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A house in Scarborough

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The King Richard III restaurant today

If you visit Scarborough Castle and go down towards the beach from there, turn your head to your right and walk along the seafront opposite the Harbour, and you will notice something singular. Among the shops, cafés and fish-and-chip restaurants, there is a house that stands out because it is the oldest in the area. It is the ‘paradise’ of Ricardians in Scarborough as it is called ‘The King Richard III’ and it is a very well maintained restaurant where you can have a delicious lunch or just a pint, inside the ancient building or  outside to enjoy the sun and the sea breeze.

 

Why was the restaurant named after the last

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The plaque outside the building

warrior king of the House of York? There is a compelling story that might give people an explanation.  In the summer of 1484, Richard III went to Scarborough, apparently for naval business. He loved Scarborough and Yorkshire in general so it is easy to imagine he enjoyed the wonderful view of the bay and the fresh, salty sea air especially after the terrible spring that had taken away his only legitimate son from him. It is said that during his stay in Scarborough, the king had chosen to stay in a house rather than in the castle and he chose the building we can still see today.

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The oldest picture taken in 1912.

The story of the building is very interesting and it is a miracle it is still there, intact, as if no time passed for it. There have been attempts to find out the history of the house from the 15th century till today, but the lack of documentation has made it impossible to trace the owner of the house during Richard’s reign. We know that it was the property of the Tindall family, who had a long history as shipbuilders, but this was in the 17th century. The first owner from the Tindall family was James and, when he died, his son lived in the house with his family. When the Tindalls moved, in 1880, the house became the property of a baker, William Purcell, who baked in the house and after this it became an engineering shop owned by Thomas Varley. The next owner was a certain Mary Forrest who stayed there until 1850. Since then, the house has had other owners, including a certain Mr John Wray, and a picture was taken in 1892 in which the plaque is still visible. There is a sign over the top with the following information: ‘Late Residence of Richard III, May 22nd 1484’.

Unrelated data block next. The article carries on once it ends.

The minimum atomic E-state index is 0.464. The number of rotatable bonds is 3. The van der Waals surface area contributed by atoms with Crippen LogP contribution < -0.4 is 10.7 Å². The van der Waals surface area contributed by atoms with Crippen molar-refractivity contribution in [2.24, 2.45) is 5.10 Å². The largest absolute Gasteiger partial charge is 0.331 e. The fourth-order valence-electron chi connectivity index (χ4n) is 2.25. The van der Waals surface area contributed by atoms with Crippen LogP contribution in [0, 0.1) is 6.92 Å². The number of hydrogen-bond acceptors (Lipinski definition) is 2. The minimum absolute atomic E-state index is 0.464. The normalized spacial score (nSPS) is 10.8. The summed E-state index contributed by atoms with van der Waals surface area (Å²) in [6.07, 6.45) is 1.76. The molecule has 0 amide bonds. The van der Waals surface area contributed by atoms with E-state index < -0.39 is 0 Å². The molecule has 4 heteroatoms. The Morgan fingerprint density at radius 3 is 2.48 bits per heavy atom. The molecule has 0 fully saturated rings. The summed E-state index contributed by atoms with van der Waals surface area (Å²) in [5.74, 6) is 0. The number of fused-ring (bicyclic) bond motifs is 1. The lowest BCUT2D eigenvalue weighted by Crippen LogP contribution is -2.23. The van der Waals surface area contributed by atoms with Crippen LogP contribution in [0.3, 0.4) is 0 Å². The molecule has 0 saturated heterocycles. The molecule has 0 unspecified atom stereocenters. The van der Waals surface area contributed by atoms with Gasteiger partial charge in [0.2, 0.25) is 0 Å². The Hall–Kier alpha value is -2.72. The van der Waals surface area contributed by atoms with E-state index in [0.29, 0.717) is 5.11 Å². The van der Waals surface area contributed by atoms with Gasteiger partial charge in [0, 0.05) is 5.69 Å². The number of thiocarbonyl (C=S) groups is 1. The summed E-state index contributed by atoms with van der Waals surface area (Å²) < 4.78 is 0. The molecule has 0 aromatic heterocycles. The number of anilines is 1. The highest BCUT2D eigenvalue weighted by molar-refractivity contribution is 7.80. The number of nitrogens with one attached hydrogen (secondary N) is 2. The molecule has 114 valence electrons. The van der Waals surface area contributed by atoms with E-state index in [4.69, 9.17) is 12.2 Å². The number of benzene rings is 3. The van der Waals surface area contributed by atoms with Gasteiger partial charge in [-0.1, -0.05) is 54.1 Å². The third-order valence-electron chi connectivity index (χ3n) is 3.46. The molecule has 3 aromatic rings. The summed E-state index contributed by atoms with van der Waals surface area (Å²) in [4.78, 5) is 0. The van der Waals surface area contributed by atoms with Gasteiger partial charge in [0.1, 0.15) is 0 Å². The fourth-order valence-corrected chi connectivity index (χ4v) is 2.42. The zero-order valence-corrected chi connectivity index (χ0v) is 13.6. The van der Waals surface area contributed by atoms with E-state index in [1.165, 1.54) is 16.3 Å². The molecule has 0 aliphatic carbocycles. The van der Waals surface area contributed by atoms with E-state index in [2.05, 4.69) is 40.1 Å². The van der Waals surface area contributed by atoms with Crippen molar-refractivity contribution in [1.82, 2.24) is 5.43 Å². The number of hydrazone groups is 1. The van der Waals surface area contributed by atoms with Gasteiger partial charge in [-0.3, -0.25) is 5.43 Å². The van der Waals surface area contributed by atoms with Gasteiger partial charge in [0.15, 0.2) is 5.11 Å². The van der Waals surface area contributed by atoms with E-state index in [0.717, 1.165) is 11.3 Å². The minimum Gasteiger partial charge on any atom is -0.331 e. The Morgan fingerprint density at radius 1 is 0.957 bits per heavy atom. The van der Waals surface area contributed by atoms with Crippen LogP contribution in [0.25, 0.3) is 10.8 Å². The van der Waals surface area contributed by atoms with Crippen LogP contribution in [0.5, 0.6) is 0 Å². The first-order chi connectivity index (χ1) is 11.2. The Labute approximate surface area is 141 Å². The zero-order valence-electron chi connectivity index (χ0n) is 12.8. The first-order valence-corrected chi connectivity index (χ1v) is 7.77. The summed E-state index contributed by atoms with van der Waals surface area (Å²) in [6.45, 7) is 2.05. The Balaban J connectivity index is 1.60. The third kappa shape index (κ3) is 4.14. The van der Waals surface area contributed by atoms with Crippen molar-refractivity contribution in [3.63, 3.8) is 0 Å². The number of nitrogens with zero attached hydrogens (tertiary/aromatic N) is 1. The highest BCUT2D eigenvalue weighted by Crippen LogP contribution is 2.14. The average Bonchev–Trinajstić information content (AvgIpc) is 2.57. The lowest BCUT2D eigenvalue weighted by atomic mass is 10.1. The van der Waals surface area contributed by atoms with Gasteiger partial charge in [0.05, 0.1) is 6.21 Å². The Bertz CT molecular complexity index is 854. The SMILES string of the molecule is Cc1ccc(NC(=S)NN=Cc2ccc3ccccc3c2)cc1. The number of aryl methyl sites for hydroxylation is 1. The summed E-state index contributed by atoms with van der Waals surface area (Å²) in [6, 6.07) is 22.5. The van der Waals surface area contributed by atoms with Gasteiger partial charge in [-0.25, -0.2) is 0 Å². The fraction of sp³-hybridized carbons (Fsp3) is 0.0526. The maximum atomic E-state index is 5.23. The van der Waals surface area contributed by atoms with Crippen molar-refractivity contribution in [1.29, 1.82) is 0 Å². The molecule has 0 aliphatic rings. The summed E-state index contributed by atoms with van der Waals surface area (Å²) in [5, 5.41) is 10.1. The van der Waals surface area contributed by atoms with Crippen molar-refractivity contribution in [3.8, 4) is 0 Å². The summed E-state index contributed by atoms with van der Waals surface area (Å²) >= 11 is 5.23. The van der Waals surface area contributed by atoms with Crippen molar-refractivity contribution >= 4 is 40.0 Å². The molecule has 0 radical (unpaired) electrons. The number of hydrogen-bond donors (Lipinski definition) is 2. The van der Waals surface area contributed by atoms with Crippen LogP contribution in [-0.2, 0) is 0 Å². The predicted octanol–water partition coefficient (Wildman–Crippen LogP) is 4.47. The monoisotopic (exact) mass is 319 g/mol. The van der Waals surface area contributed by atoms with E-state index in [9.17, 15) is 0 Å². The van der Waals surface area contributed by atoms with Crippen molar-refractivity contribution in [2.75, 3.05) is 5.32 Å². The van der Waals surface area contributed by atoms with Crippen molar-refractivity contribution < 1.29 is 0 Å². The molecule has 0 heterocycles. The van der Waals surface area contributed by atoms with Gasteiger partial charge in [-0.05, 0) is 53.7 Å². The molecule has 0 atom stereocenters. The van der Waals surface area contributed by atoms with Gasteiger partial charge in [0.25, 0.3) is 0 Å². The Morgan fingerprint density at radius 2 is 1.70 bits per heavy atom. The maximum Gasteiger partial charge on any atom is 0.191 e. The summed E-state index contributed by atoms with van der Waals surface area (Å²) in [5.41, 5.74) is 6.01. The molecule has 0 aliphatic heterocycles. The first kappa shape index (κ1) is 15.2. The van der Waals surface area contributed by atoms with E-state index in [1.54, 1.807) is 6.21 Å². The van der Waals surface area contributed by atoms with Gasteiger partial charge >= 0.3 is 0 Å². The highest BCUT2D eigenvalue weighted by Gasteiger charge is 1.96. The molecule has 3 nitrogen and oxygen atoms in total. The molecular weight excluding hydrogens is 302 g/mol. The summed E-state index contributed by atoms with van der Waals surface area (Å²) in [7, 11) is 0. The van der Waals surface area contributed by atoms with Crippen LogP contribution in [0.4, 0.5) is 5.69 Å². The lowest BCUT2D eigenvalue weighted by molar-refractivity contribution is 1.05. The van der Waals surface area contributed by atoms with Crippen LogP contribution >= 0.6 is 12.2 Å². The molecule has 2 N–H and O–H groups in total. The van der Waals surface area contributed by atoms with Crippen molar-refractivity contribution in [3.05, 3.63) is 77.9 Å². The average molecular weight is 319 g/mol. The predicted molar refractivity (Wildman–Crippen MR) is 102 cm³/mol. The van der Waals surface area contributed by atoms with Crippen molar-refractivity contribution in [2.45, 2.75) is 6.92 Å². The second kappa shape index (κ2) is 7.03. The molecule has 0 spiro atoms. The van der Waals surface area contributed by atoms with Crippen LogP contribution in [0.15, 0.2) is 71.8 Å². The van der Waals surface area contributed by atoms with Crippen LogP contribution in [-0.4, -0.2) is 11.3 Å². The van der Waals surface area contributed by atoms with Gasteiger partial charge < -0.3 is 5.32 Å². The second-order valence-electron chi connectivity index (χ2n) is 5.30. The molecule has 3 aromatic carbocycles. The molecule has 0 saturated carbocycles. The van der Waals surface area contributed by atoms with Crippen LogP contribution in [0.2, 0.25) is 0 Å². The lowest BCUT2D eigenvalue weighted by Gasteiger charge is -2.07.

Scarb KR House

The oldest picture taken in 1912

During the Victorian Age, they had a terrible habit of trying to modernise every ancient building, so the house was completely changed, with the bay windows removed and the stone walls plastered. The house became a grocery shop until 1905. In 1908, the house was acquired by The Seaman’s Mission Institute but, at the same time, the mission started to allow visitors to view the house for an admission fee of 2d. Possibly, this gave the new owner, Mr Booth, the idea to take advantage of the story of the king by transforming the property into a museum in 1914. Unfortunately, just a year later, Mr Booth drowned on the Lusitania and the house was bought by one of his relatives, Mr Burrows. Referring to Mrs Wharton’s drawings, Burrows was able to remove the Victorian plaster and install a replica of the original bay windows, so that the house now looks very similar to the original medieval building. Mrs Wharton’s drawings also show the so-called ‘King’s Bedchamber’ located on the second floor, the furniture inside and the decorated plastered ceiling.